: In Malaysia, August is the month hive with activities to celebrate the Merdeka anniversary.
However, most Malaysians are oblivious that their neighbouring country Indonesia too celebrates its independence anniversary in the same month.
While Malaysia is getting ready to celebrate its 57th independence anniversary this Sunday, 31 Aug, Indonesia celebrated its 69th independence anniversary on Aug 17.
Apart from sharing the month of August, both Malaysia and Indonesia also share the national philosophy or principles anchored on the societal values in ensuring the people remain united and progressive. These values are supposed to define the national character of its people.
In Malaysia, this national philosophy is known as the 'Rukun Negara' while in Indonesia it is known as the 'Pancasila'. Surprisingly, both sets of principles draw many similarities. The five basic principles
Firstly, Malaysia and Indonesia each share the same number of principles, each with five.
The five principles of Rukun Negara are; believe in God, loyalty to king and country, supremacy of the constitution, rule of law, courtesy and morality.
The five principles of the Pancasila are; believe in the one and only God, a just and civilised society, united as a nation, to be guided by consensus and social justice for all.
In essence, both Rukun Negara and Pancasila share many similarities in the principles and play an important role in moulding a cohesive and sovereign society.
A closer observation indicates the values prescribed by both are impartial. Thus both Rukun Negara and Pancasila do no transgress into one's creed or religious beliefs.
The impartial nature of the principles will help ensure citizens of different ethnic and religious background throughout the Malaysian Federation and throughout the Indonesian archipelago will adopt the principles with an open heart. Pancasila as the way of life
A journalist with Harian Indonesia
, Fetruk Fitrianto Sutiyanto, 41, said to Bernama
, as for Indonesians, the five principles, commonly referred in the Indonesian language as ‘sila’ (the five) when implemented earnestly, would definitely promote peace and unity for the nation.
"The values promoted by the Pancasila has profound impact on the development of Indonesians in every sphere of life. The principles protects the freedom of religion and promotes religious harmony. When there are problems, solutions can be found through consensus and settled within the spirit of one big family," he explained.
Fetruk also pointed out the fourth principle, guided by consensus, is actually based on the collective way of life practiced in much of Indonesia since time immemorial.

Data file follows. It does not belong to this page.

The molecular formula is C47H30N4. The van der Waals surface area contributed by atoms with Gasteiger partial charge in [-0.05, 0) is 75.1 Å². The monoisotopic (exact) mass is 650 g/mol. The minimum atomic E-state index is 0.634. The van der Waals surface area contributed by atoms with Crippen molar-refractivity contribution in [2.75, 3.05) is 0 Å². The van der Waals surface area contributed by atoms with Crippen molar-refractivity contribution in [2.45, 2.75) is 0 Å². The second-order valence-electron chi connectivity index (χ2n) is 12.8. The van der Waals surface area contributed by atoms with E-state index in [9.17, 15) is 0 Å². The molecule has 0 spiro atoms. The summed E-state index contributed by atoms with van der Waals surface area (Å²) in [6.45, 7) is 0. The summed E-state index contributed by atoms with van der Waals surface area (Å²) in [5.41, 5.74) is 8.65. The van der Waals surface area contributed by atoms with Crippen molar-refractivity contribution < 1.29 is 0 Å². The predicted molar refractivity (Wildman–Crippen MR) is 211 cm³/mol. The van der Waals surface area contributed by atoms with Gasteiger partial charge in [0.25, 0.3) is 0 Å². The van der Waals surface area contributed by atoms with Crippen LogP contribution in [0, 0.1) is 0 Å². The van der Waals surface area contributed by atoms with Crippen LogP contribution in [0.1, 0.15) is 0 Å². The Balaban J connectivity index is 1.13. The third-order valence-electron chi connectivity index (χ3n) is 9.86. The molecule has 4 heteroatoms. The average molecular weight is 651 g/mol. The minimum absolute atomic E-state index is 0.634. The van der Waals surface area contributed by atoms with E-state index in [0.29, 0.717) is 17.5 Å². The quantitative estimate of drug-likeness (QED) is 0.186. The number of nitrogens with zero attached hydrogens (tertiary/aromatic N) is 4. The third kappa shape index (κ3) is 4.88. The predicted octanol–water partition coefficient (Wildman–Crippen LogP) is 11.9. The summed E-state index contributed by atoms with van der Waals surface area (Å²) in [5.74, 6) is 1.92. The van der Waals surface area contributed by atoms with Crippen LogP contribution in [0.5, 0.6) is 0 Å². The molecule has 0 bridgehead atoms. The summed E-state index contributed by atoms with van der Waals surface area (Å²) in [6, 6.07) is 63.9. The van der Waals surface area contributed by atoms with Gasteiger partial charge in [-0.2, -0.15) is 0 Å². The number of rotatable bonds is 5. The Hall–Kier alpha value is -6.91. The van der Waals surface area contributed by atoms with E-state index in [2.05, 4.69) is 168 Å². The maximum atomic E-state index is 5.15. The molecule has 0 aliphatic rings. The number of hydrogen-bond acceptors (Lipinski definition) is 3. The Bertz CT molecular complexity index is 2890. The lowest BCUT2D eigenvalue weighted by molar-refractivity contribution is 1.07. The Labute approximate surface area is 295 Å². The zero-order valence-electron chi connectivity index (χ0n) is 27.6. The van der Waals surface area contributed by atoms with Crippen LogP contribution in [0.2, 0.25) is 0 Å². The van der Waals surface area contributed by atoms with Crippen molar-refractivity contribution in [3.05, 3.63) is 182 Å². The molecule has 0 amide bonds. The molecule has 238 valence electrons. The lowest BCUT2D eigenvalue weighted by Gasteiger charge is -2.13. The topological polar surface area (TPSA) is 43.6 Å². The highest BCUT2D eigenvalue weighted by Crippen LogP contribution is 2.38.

"Being the sole underlying principles in leading the righteous path as citizens, the society has to adopt Pancasila as their guide in leading a life as Indonesian citizens.
"The values epitomised by the Pancasila is inculcated in Indonesians right from the elementary school level up to the university level. In those days recital of the Pancasila was compulsory at every level in the schooling system.
"This is what strengthened the national character, unfortunately the education board decided it is no longer compulsory to recite the principles," said Fetruk who has been in journalism for the last 15 years.
Fetruk, who hails from Jakarta, noted that the many similarities between Indonesia's Pancasila and Malaysia's Rukun Negara, reflected that the people of both sides shared similar values and roots.
"Rukun Negara and Pancasila were introduced with the same spirit, to establish the character of the people living in a sovereign state and espouse universal values of humanity," he added. It starts from the family
Dr Lim Hin Fui, who has a PhD in social anthropology, said the fifth principle of the Rukun Negara - courtesy and morality - is something that Malaysians have to view seriously now in promoting good values within the family and in the bigger picture the society.
Thus Rukun Negara serves as the fundamental principles that bind together the citizens regardless of the racial and religious background like in Malaysia's plural society.
Lim, the author of the booklet 'Universal Values: Happiness, Harmony and Unity' said this to Bernama
when speaking on the noble values through Rukun Negara.
He added that, like the Rukun Negara, the noble values that he promoted in his booklet were universal in nature and complements the values prescribed by all religions, but the challenge remains in grasping and adopting the values in one's daily life.
"As for example, the thing that I emphasize in this book is the need to show respect to one another within the family. This is also emphasized by all religions", said the senior researcher with Forest Research Institute of
He pointed out further, the social woes that Malaysians were facing today is due to selfishness.
"When we learn to care for others in our lives, we can create a happy family, and in turn contribute to a harmonious working environment and indirectly towards a united society," he said.
Thus there is a lot that Malaysians can learn from Rukun Negara. - By Ali Imran Mohd Noordin